As most of you know, Town Farm is on sabbatical this year, while Oona researches seed-saving and works on food accessibility for Hampshire County farmers markets, and while Ben writes essays and teaches chemistry (yikes) and French (double yikes) to the nine-year-old. We are also, of course, managing Tuesday Market, which starts its season today with a glorious spread of spring food. And while I am well aware that there are in this valley many skilled farmers capable of growing a delicious carrot or a tender salad mix, I know of no one who's had the brave and bold ingenuity to wedge finely-shaved ice into a cone-shaped cup, and to mix home-grown fruit and organic sugar into a delectable syrup, and then (so brave! so bold!) to pour that syrup on top of that ice. So there you have it, no vegetables this year, but come see me and my boys at market today (and most, but maybe not all, Tuesdays this season), where we will spin you the most delicious, most fruity, most real shaved ice available anywhere. Hope I see you later today!
FYI, I'll be sending updates from time-to-time, telling about the goings-on over here at Town Farm, and certainly I'll remind you about our stupendous strawberries -- which we will be selling at Tuesday Market in June -- but I won't be sending a newsletter every week this year. If you want to receive the Tuesday Market newsletter, or even get text message reminders about market, you can sign up here.
Hello Friends –
Seems like every year about this time we send an email telling about changes we’ll be making at the farm for the following year. How the farm is expanding or shrinking or reorganizing or whatever. Well, this season is no exception. In fact, I’m writing to tell you about some of our biggest transitions yet. After seven years of growing good food for all of you good people, we’ve decided that it’s time to take a year off from producing vegetables. To explain with any accuracy how we arrived at this decision would require several diagrams, maybe a couple flowcharts, some bar graphs with vertices representing soil fertility, burnout levels, the sweetness of our carrots, the spaz-level of our children, and the number of half-read books in our household. But to spare you the pain of deciphering such graphs, I’ll say this:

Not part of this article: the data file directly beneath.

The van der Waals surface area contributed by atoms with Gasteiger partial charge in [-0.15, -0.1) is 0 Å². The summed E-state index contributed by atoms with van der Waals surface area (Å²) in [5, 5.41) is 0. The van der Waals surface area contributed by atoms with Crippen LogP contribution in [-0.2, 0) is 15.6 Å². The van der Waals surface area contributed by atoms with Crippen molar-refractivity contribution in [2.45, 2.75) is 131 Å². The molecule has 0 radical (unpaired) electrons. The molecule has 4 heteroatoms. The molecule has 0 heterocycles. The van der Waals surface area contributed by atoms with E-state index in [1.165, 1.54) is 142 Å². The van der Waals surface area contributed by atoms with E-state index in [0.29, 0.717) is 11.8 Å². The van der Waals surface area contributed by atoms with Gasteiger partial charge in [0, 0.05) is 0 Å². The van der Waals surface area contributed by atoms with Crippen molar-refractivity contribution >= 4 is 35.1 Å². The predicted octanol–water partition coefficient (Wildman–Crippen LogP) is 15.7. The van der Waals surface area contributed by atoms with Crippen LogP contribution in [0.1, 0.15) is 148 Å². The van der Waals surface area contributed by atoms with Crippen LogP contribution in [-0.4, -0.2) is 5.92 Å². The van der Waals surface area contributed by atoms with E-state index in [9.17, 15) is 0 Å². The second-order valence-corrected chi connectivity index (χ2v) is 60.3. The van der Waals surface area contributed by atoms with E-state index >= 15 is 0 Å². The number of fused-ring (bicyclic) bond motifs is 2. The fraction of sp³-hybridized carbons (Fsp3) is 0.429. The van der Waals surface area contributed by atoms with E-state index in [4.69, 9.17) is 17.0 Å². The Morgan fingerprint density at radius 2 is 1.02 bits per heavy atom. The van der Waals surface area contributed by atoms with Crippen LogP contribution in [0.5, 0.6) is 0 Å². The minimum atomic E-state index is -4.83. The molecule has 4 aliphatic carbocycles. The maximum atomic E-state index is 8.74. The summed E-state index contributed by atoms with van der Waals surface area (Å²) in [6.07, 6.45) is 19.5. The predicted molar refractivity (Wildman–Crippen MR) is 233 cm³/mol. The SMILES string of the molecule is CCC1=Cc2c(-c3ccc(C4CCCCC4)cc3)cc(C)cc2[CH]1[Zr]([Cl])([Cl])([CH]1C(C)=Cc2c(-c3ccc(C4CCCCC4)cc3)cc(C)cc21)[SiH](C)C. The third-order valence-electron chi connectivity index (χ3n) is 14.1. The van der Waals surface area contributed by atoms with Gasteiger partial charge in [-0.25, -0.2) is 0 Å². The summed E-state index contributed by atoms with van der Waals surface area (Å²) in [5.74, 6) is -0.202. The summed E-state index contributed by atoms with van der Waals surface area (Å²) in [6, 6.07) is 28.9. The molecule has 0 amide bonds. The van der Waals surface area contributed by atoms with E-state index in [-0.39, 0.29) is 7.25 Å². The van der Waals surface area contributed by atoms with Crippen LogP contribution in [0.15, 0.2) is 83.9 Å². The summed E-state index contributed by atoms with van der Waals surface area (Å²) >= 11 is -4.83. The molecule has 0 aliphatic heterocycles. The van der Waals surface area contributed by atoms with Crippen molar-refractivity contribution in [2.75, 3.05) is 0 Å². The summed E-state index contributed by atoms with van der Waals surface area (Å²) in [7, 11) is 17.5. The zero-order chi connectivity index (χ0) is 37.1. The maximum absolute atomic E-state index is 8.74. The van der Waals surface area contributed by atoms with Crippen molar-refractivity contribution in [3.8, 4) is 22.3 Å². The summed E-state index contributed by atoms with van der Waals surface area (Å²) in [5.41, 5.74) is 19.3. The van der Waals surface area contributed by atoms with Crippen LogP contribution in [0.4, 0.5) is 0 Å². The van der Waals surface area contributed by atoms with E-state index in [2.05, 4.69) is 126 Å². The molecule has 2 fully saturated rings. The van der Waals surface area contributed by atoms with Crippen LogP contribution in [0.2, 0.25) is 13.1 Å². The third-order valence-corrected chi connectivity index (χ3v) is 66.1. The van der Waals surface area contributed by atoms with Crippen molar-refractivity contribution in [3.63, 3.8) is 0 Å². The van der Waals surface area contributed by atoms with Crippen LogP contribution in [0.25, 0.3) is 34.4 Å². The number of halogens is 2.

We are so proud of everything we’ve accomplished on the farm over these last years (plus, of course, starting Tuesday Market, which we’ll be happily continuing to run). There is not much that can compare with the satisfaction of pulling forty different delicious crops out of the ground, making them into a beautiful display, and then selling them to the individuals, the families, the weirdos who value the food as much as we do. That’s the first thing. The second is that – in the midst of the utter mania of running a thriving vegetable operation – Oona and I have learned that neither of us are single-minded enough (not even double- or triple-minded enough) to shepherd a bustling farm through year after year of steady, uninterrupted-yet-constantly-improving production. The same curiosity and insatiability and impatience that led us to start the operation in the first place, and to try again and again to get it right, now leads us in new directions.